What to do with a bumper crop


The other day, after a couple of weeks of travel, I returned to the garden to discover that it had become a jungle. Our tiny chard seedlings were now full-sized plants. Our tomato vines had sprouted multiple stems. The carrots I’d seeded were badly in need of thinning. It took me two nonstop days to put the space in order. By then, I’d harvested a garbage can worth of chard, two storage totes filled with mustard greens and lettuce, an armful of radishes, and big bunches of chives, dill, beets, parsley and basil.

In June, when the days are long and warm, plants grow quickly. We need to manage this by harvesting promptly, when crops at their peak of ripeness and nutritional value, and before they start to get bitter or diseased. This means that it’s not unusual to have to pick more than you can eat, even if your garden is small.

The good news is that most crops can be preserved for winter eating, or shared with others. It’s a powerful experience to be able to eat your June harvest in December, or to give some of your bounty away. Here are my favourite ways to cope with the abundance. These techniques can also be used for produce purchased from a farmer’s market or CSA (community-supported agriculture) program.

Just a few of the things that recently came out of the garden.


Pesto isn’t just for basil. It’s the ideal way to preserve delicate or strongly flavoured herbs and vegetables for long-term frozen storage, including arugula, parsley, cilantro and kale, amongst others.

There’s no need for a recipe. Simply chuck freshly washed, destemmed greens into a food processor with a generous glug of olive oil, plus garlic, salt and any kind of nuts or seeds. If you don’t have nuts or garlic, that’s fine. The important part is that you’re coating the herbs in a protective layer of oil. Divide the pesto into portions — ice cube trays are great — and freeze it. To serve, simply thaw in the fridge. The vibrant, fresh colour and flavour will come back perfectly. It’s delicious on salmon, salad, sandwiches and soups, not to mention the classic pasta.


Blanching and freezing is the perfect solution for spinach, kale, zucchini, peas, tomatoes, corn and other “main crops”. Wash your veggies, remove the stems, chop them into portions and dunk them briefly into a pot of boiling water to deactivate the enzymes that can destroy flavour and nutrients, followed by an ice-water bath to preserve colour. Then squeeze out the excess water and freeze in portions.  Better-yet, make your own ready-to-eat frozen meals like stir-fry mixes, spanakopita or stuffed zucchini. The work you put in now will be well rewarded with a freezer stocked with healthy, cheap year-round convenience foods.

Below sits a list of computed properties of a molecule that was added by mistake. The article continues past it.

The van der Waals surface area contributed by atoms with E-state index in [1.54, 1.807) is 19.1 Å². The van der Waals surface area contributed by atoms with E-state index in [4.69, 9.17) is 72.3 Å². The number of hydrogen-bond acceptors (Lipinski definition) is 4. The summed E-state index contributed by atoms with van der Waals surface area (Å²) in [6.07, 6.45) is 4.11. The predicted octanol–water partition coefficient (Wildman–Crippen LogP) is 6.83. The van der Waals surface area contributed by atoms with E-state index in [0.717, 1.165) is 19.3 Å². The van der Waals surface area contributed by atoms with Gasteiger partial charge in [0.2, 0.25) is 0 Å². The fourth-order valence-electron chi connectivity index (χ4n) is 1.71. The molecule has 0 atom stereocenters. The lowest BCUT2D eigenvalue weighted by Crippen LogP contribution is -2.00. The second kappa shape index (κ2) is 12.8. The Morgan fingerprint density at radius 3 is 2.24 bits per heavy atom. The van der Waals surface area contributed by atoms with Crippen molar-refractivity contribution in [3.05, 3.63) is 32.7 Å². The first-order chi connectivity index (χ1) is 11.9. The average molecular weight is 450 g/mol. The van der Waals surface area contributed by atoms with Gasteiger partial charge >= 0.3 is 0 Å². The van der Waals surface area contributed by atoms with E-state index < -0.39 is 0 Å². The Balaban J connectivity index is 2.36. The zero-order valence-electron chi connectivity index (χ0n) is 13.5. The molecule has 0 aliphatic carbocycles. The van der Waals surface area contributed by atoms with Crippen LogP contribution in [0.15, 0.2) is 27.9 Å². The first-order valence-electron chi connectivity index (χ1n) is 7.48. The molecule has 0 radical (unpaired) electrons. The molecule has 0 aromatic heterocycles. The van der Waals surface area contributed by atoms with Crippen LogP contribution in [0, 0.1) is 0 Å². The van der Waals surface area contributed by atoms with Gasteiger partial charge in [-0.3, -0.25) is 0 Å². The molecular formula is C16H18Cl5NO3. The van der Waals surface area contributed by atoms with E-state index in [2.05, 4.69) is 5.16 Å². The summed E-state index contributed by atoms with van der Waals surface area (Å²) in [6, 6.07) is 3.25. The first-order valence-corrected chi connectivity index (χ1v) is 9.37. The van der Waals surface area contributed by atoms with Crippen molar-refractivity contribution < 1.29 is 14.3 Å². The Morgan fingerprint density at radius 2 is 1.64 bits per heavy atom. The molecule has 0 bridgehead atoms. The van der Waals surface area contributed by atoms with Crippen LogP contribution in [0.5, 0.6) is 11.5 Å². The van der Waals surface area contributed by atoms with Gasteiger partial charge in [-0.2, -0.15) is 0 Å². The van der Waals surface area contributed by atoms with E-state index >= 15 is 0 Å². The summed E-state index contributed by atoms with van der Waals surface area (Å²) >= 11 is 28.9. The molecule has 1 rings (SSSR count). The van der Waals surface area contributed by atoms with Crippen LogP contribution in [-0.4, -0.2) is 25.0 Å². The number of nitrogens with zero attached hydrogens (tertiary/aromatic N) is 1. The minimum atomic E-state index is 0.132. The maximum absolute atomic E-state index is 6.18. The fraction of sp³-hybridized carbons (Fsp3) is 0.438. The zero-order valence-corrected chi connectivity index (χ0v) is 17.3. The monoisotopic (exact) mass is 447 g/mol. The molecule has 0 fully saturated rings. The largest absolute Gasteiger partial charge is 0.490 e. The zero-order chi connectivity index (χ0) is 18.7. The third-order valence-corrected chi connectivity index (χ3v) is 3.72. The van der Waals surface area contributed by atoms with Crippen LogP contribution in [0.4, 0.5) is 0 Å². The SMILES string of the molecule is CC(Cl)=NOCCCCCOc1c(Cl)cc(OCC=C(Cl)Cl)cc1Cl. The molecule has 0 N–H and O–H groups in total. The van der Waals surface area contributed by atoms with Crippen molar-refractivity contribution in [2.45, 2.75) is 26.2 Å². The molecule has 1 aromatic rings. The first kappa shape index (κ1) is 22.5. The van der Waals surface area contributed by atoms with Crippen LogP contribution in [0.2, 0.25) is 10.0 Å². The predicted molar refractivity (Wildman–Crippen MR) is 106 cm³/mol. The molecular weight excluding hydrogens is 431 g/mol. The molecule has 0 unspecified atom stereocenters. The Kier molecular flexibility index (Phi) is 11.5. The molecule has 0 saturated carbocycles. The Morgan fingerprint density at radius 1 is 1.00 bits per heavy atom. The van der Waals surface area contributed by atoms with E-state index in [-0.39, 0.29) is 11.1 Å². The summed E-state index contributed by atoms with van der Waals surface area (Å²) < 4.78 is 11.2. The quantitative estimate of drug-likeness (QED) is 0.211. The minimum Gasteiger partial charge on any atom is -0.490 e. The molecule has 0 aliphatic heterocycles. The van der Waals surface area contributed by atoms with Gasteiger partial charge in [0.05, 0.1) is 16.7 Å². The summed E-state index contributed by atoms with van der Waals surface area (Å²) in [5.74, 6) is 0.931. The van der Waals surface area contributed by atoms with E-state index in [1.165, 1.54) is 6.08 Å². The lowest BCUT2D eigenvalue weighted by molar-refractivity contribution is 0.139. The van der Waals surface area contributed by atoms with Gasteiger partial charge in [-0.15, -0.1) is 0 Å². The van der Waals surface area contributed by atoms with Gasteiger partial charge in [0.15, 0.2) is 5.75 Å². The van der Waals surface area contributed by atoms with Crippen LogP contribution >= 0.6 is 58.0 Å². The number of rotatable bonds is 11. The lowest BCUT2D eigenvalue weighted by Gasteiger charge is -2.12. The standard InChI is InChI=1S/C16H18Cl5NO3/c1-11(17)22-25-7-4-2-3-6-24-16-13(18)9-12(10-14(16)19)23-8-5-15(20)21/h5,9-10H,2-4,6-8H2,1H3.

Cabbage, mustard greens, cucumbers, carrots, beets and radishes are all perfect candidates for making probiotic lacto-fermented pickles. All you need is some salt and a collection big glass jars, and you can be like me, living with a fridge stuffed with pickled things that will stay fresh for a long time. For a wealth of information on how to pickle things safely and deliciously, I recommend reading The Art of Fermentation by Sandor Katz.


Unlike the methods above, canning doesn’t require energy-intensive fridge and freezer use. You can do so much with it, from salsas to jams and beyond. It’s getting easier to access the training and equipment needed to make canned goods.


There’s only one thing to do with lettuce and other delicate salad greens, and that’s give them away. Pre-wash them and package individual portions for your friends, family and coworkers. If they hesitate about taking it, emphasize the fact that they’re doing you a favour, and ask them to make a donation to a favourite charity. Or, cook a garden-to-table dinner and share the bounty.


Strong herbs like mint, fennel, sage, lavender, thyme and oregano are notorious for yielding far more than most of us can eat. Hang freshly washed bundles in a cool, dry place with lots of airflow, and crumble the fully dried leaves into jars, discarding the stems. You’ll never buy mint tea again!


If you can’t keep up with the harvest, that’s okay. Let your plants bolt and allow the flowers to attract beneficial insects to your garden. Once the seed-pods have dried out, save them for planting next year or just shake them in place and allow them to self-sow. Or, simply pull your plants out and compost them to maintain soil fertility.


These chard plants were tiny just a couple of weeks ago. Now, they’re overcrowded and really need to be thinned. There are cucumber plants in there somewhere too!
These chard plants were tiny just a couple of weeks ago. Now, they’re overcrowded and really need to be thinned. There are cucumber plants in there somewhere too!


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